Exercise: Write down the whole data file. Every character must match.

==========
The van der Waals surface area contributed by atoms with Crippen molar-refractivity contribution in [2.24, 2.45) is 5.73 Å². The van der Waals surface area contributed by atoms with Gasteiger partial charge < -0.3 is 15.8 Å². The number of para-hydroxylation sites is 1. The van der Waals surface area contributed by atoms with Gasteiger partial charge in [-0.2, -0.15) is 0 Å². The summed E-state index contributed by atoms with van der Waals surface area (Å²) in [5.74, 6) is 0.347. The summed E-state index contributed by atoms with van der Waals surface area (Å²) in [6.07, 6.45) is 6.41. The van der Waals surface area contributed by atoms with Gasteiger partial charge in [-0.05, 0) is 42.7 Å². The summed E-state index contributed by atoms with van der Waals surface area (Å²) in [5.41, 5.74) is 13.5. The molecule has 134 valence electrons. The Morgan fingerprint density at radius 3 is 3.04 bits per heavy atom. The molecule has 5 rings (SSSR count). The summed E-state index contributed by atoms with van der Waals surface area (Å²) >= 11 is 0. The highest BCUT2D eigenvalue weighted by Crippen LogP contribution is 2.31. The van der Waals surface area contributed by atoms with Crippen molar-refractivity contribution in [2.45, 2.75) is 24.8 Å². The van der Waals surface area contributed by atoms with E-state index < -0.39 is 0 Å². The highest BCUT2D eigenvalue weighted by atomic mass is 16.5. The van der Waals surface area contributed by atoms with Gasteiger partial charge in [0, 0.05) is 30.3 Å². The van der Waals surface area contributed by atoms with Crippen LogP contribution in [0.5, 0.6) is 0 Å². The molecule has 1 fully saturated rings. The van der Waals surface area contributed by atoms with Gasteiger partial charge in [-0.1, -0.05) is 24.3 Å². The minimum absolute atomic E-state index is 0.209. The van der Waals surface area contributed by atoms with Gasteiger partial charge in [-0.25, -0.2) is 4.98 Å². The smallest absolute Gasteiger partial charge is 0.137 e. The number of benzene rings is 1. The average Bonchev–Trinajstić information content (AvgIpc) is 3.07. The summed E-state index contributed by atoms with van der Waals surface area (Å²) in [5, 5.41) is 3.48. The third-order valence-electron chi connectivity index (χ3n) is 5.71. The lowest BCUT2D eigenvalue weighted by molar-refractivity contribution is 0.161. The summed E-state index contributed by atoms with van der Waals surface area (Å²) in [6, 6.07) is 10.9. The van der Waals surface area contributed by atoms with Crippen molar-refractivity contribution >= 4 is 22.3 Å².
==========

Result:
The van der Waals surface area contributed by atoms with Crippen molar-refractivity contribution in [2.24, 2.45) is 5.73 Å². The van der Waals surface area contributed by atoms with Gasteiger partial charge < -0.3 is 15.8 Å². The number of para-hydroxylation sites is 1. The van der Waals surface area contributed by atoms with Gasteiger partial charge in [-0.2, -0.15) is 0 Å². The summed E-state index contributed by atoms with van der Waals surface area (Å²) in [5.74, 6) is 0.347. The summed E-state index contributed by atoms with van der Waals surface area (Å²) in [6.07, 6.45) is 6.41. The van der Waals surface area contributed by atoms with Gasteiger partial charge in [-0.05, 0) is 42.7 Å². The summed E-state index contributed by atoms with van der Waals surface area (Å²) in [5.41, 5.74) is 13.5. The molecule has 134 valence electrons. The Morgan fingerprint density at radius 3 is 3.04 bits per heavy atom. The molecule has 5 rings (SSSR count). The summed E-state index contributed by atoms with van der Waals surface area (Å²) >= 11 is 0. The highest BCUT2D eigenvalue weighted by Crippen LogP contribution is 2.31. The van der Waals surface area contributed by atoms with Crippen molar-refractivity contribution in [2.45, 2.75) is 24.8 Å². The van der Waals surface area contributed by atoms with E-state index < -0.39 is 0 Å². The highest BCUT2D eigenvalue weighted by atomic mass is 16.5. The van der Waals surface area contributed by atoms with Gasteiger partial charge in [0, 0.05) is 30.3 Å². The van der Waals surface area contributed by atoms with Crippen LogP contribution in [0.5, 0.6) is 0 Å². The molecule has 1 fully saturated rings. The van der Waals surface area contributed by atoms with Gasteiger partial charge in [-0.1, -0.05) is 24.3 Å². The minimum absolute atomic E-state index is 0.209. The van der Waals surface area contributed by atoms with Gasteiger partial charge in [-0.25, -0.2) is 4.98 Å². The smallest absolute Gasteiger partial charge is 0.137 e. The number of benzene rings is 1. The average Bonchev–Trinajstić information content (AvgIpc) is 3.07. The summed E-state index contributed by atoms with van der Waals surface area (Å²) in [5, 5.41) is 3.48. The third-order valence-electron chi connectivity index (χ3n) is 5.71. The lowest BCUT2D eigenvalue weighted by molar-refractivity contribution is 0.161. The summed E-state index contributed by atoms with van der Waals surface area (Å²) in [6, 6.07) is 10.9. The van der Waals surface area contributed by atoms with Crippen molar-refractivity contribution >= 4 is 22.3 Å².